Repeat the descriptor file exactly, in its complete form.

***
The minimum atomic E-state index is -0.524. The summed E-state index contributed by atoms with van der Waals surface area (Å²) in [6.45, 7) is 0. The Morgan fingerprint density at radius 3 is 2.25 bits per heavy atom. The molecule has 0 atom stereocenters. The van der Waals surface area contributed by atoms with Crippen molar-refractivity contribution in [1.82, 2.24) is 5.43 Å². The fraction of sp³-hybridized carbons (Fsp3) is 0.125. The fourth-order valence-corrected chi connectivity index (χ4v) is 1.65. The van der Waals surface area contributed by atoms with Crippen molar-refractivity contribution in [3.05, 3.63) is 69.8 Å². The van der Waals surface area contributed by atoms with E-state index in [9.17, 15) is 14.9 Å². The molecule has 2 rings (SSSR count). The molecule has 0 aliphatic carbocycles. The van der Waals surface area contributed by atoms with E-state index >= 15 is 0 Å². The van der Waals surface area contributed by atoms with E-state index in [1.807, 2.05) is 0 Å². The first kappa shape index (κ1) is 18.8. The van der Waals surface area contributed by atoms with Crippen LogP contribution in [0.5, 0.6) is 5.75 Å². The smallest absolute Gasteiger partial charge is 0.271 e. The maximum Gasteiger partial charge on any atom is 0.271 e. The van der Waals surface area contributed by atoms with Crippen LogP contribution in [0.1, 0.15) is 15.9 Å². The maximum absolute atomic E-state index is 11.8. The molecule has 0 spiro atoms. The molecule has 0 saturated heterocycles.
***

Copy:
The minimum atomic E-state index is -0.524. The summed E-state index contributed by atoms with van der Waals surface area (Å²) in [6.45, 7) is 0. The Morgan fingerprint density at radius 3 is 2.25 bits per heavy atom. The molecule has 0 atom stereocenters. The van der Waals surface area contributed by atoms with Crippen molar-refractivity contribution in [1.82, 2.24) is 5.43 Å². The fraction of sp³-hybridized carbons (Fsp3) is 0.125. The fourth-order valence-corrected chi connectivity index (χ4v) is 1.65. The van der Waals surface area contributed by atoms with Crippen molar-refractivity contribution in [3.05, 3.63) is 69.8 Å². The van der Waals surface area contributed by atoms with E-state index in [9.17, 15) is 14.9 Å². The molecule has 2 rings (SSSR count). The molecule has 0 aliphatic carbocycles. The van der Waals surface area contributed by atoms with E-state index >= 15 is 0 Å². The van der Waals surface area contributed by atoms with E-state index in [1.807, 2.05) is 0 Å². The first kappa shape index (κ1) is 18.8. The van der Waals surface area contributed by atoms with Crippen LogP contribution in [0.5, 0.6) is 5.75 Å². The smallest absolute Gasteiger partial charge is 0.271 e. The maximum Gasteiger partial charge on any atom is 0.271 e. The van der Waals surface area contributed by atoms with Crippen LogP contribution in [0.1, 0.15) is 15.9 Å². The maximum absolute atomic E-state index is 11.8. The molecule has 0 spiro atoms. The molecule has 0 saturated heterocycles.